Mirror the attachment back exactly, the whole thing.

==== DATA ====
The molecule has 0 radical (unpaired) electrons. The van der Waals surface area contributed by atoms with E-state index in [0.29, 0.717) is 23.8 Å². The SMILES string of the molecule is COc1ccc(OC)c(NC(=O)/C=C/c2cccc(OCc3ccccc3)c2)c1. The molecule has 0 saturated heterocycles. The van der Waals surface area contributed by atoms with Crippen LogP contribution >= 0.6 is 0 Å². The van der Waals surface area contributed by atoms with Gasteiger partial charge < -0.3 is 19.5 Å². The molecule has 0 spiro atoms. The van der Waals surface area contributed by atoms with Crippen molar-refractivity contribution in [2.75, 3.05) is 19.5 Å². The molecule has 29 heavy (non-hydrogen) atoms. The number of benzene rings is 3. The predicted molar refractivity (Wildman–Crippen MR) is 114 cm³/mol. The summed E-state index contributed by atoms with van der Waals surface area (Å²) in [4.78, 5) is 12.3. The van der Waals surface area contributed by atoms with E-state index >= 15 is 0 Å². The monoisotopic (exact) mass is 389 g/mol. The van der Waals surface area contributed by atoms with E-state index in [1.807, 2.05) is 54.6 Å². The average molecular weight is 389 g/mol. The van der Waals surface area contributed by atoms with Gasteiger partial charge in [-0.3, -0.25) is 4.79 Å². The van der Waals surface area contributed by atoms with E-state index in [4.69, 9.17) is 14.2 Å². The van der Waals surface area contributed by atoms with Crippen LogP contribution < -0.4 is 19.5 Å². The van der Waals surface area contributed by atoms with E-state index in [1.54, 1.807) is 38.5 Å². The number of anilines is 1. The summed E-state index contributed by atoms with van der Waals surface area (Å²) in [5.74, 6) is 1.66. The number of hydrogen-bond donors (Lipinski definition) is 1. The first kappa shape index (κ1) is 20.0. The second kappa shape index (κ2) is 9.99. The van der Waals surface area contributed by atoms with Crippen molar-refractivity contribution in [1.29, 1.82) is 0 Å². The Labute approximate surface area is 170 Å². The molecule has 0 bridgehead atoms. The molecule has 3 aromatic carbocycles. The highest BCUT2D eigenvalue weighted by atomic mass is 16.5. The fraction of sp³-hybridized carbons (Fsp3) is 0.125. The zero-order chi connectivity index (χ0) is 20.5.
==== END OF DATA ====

The molecule has 0 radical (unpaired) electrons. The van der Waals surface area contributed by atoms with E-state index in [0.29, 0.717) is 23.8 Å². The SMILES string of the molecule is COc1ccc(OC)c(NC(=O)/C=C/c2cccc(OCc3ccccc3)c2)c1. The molecule has 0 saturated heterocycles. The van der Waals surface area contributed by atoms with Crippen LogP contribution >= 0.6 is 0 Å². The van der Waals surface area contributed by atoms with Gasteiger partial charge < -0.3 is 19.5 Å². The molecule has 0 spiro atoms. The van der Waals surface area contributed by atoms with Crippen molar-refractivity contribution in [2.75, 3.05) is 19.5 Å². The molecule has 29 heavy (non-hydrogen) atoms. The number of benzene rings is 3. The predicted molar refractivity (Wildman–Crippen MR) is 114 cm³/mol. The summed E-state index contributed by atoms with van der Waals surface area (Å²) in [4.78, 5) is 12.3. The van der Waals surface area contributed by atoms with E-state index >= 15 is 0 Å². The monoisotopic (exact) mass is 389 g/mol. The van der Waals surface area contributed by atoms with E-state index in [1.807, 2.05) is 54.6 Å². The average molecular weight is 389 g/mol. The van der Waals surface area contributed by atoms with Gasteiger partial charge in [-0.3, -0.25) is 4.79 Å². The van der Waals surface area contributed by atoms with E-state index in [4.69, 9.17) is 14.2 Å². The van der Waals surface area contributed by atoms with Crippen LogP contribution < -0.4 is 19.5 Å². The van der Waals surface area contributed by atoms with E-state index in [1.54, 1.807) is 38.5 Å². The number of anilines is 1. The summed E-state index contributed by atoms with van der Waals surface area (Å²) in [5.74, 6) is 1.66. The number of hydrogen-bond donors (Lipinski definition) is 1. The first kappa shape index (κ1) is 20.0. The second kappa shape index (κ2) is 9.99. The van der Waals surface area contributed by atoms with Crippen molar-refractivity contribution in [1.29, 1.82) is 0 Å². The Labute approximate surface area is 170 Å². The molecule has 0 bridgehead atoms. The molecule has 3 aromatic carbocycles. The highest BCUT2D eigenvalue weighted by atomic mass is 16.5. The fraction of sp³-hybridized carbons (Fsp3) is 0.125. The zero-order chi connectivity index (χ0) is 20.5.